Skip to content

Studio To Pom: What You Should Expect

Thinking about leaving studio dance for your school’s sideline team?

If so, you’ve probably listed the pros and cons of each…or considered doing both.

Although there are similarities between both styles, here are three differences you should expect when joining sideline.

Big, bold choreography versus technique

In sideline, your choreography will emphasize transitions and formations that are bigger and bolder compared to studio which focuses heavily on technique.

Technique, although important, is not a main focus in sideline because the crowd will be sitting higher in the stands making it hard to see smaller movements.

Bold choreography and big transitions are emphasized because it is easier for the crowd to see and enjoy your performance.

The biggest adjustment will be maintaining strong, linear lines in your arms and legs instead of perfecting specific techniques like you would in studio.

Sideline dancers are energetic

Sideline requires dancers to have a higher level of excitement and energy.

As a sideline dancer you are expected to pump up the crowd and get them excited for the game which means adding more jumps, kicks and smiles to your performance.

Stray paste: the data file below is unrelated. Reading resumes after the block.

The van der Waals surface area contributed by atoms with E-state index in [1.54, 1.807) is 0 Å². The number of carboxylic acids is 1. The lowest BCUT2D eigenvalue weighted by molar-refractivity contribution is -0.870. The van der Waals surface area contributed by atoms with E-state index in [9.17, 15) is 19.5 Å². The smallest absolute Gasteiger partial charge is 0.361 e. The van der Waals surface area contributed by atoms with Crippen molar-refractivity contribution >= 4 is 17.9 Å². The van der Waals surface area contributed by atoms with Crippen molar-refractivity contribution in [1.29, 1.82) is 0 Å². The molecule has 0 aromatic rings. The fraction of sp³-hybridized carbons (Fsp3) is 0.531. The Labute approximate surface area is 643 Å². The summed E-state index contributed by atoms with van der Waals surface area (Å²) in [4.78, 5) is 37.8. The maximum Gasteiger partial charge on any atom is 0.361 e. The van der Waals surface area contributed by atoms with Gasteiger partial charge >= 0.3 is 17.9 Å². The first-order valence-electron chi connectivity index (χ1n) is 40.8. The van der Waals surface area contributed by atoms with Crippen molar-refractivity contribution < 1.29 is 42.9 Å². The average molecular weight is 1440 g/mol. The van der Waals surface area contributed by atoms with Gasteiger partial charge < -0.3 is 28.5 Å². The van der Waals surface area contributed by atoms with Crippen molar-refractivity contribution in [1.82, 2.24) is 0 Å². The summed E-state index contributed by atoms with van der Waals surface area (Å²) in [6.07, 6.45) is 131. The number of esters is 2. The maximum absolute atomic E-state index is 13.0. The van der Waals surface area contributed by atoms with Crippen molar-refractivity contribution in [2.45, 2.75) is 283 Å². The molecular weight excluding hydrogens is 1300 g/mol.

This will be a major adjustment as facial expressions and movements varied depending on the genre you were performing.

Casual performance wear

There are two main performance looks for sideline.

The first performance look consists of a shell and matching skirt (similar to cheer). The second option is a shell paired with black performance pants.

You’ll most likely wear the shell and pant option when your team performs as it allows you to kick, turn and leap without restriction.

Jazz shoes or dance sneakers will be your go-to depending on the location of your performance.

If your team is performing on a harder surface, you’ll wear jazz shoes. If you’re going to be on a soft surface like a football field, you’ll probably perform in dance sneakers.  

Unlike studio, hair and makeup are casual, requiring less time to prepare before performances.

Practice makes perfect

If you still have your heart set on joining your school’s sideline team, remember to work on formations, transitions and expressions.

One way to perfect your sideline skills is to practice in front of a mirror and compare your movements and expressions to online videos submitted by pom squads.

Leave a Reply

Your email address will not be published. Required fields are marked *